Last Updated on February 25, 2022 by Allison Price
What does “fuse” mean to horse’s hocks?
A. To understand lameness in the hock we need to first understand the basic anatomy of the joint (or better, the joints).
Horse’s hock looks like an ankle. (Notice how it flexes in the same direction as humans’). It is composed of four joints: the Tarsocrural Joint (TSC), the Proximal Intertarsal Joint (PIT), The Distal Intertarsal Joint (DIT) and the Tarsometatarsal Joint (TMT).
We classify horses’ joints as high-motion and lowmotion. High-motion joints allow for a wide range of motion and can flex and expand. These joints include the carpus, stifle and fetlock as well as the TSC joint of hock. Low-motion joints on the other side have limited range of motion and serve mainly as shock absorbers. These are the pastern, lower two hock joints (DIT and TMT), and the pastern.
The most common causes of arthritic changes in horses are the DIT and TMT joints. Osteoarthritis is a condition that can be caused by performance or age, but it is always progressive. OA can cause cartilage damage, bone proliferation, and a narrowing of joint space. These conditions can lead to lameness.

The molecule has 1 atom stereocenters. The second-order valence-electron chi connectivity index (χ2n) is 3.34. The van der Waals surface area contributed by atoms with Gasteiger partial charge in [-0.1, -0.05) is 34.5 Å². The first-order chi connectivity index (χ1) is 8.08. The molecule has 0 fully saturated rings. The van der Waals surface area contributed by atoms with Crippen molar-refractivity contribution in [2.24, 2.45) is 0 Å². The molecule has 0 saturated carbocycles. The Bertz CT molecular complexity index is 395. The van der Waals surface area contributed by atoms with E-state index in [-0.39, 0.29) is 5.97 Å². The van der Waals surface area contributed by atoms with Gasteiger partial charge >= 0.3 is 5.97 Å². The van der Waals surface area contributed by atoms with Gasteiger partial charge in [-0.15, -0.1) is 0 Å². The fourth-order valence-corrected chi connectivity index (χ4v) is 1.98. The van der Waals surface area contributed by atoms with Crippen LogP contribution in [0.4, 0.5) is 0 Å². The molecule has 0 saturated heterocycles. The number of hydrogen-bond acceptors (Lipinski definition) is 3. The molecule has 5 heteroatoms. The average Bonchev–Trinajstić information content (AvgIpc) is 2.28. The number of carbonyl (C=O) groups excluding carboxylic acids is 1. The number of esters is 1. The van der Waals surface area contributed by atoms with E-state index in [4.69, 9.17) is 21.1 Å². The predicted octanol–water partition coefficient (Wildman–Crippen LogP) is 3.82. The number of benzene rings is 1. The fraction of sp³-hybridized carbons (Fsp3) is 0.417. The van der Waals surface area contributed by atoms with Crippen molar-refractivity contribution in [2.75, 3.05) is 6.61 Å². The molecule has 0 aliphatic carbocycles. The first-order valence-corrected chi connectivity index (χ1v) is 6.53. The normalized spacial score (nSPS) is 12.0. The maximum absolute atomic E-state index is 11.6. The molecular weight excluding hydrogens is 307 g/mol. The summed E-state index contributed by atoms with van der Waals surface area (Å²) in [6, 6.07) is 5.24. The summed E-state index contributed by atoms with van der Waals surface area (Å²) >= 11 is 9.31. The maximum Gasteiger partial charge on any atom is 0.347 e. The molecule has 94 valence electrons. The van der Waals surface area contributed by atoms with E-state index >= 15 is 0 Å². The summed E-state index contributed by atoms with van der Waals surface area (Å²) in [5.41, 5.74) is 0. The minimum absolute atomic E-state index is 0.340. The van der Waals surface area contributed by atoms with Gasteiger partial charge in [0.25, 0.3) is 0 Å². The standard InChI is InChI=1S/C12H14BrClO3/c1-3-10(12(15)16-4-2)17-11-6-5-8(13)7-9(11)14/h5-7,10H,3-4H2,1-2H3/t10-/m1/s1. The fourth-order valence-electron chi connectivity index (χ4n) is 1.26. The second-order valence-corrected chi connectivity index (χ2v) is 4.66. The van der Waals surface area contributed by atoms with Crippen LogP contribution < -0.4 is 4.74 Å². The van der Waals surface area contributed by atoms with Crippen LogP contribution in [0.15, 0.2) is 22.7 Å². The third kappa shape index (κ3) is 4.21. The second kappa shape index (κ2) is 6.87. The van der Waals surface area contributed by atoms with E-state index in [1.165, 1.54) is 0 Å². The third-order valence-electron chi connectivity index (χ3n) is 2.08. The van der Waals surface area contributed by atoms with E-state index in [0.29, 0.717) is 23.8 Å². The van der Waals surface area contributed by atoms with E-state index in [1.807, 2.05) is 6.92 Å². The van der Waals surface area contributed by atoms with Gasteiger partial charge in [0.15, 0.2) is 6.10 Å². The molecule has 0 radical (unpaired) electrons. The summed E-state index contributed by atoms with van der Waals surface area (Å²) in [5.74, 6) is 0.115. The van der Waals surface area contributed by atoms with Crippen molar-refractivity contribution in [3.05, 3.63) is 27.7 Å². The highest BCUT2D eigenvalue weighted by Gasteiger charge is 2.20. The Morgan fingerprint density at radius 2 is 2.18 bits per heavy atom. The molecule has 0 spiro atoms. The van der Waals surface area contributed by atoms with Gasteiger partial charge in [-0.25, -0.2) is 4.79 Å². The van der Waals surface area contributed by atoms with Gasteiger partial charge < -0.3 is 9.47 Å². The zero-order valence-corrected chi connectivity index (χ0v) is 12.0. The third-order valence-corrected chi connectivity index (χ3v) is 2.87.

Fusion is when severe OA causes bony proliferation, which makes the joints immobile. The decreased range of motion that causes fusion doesn’t affect the DIT or TMT joints. To effectively alleviate the pain of OA, however, the joint must be fully fused.
There are several ways to speed up the process. Your veterinarian may recommend a steroid injection to speed up the fusion process after diagnosing your horse’s lower hock OA. Your veterinarian may recommend ethyl Alcohol injections to help accelerate the fusion process. These injections are designed to completely destroy joint cartilage and promote fusion. Surgery is reserved for the most severely injured joints. These cases involve the horse being anesthetized and then the surgeon drilling away the cartilage to allow complete fusion.
Hock fusion is a great option for horses suffering from OA. It reduces pain and improves the horse’s quality life. It is often a painful and long process that can take years for the fusion to occur naturally. Consult your veterinarian if you have concerns about your horse’s hooves.
I’m Allison, born and raised in San Diego California, the earliest memory I have with horses was at my grandfather’s farm. I used to sit at the stable as a kid and hang out with my Papa while he was training the horses. When I was invited to watch a horse riding competition, I got so fascinated with riding!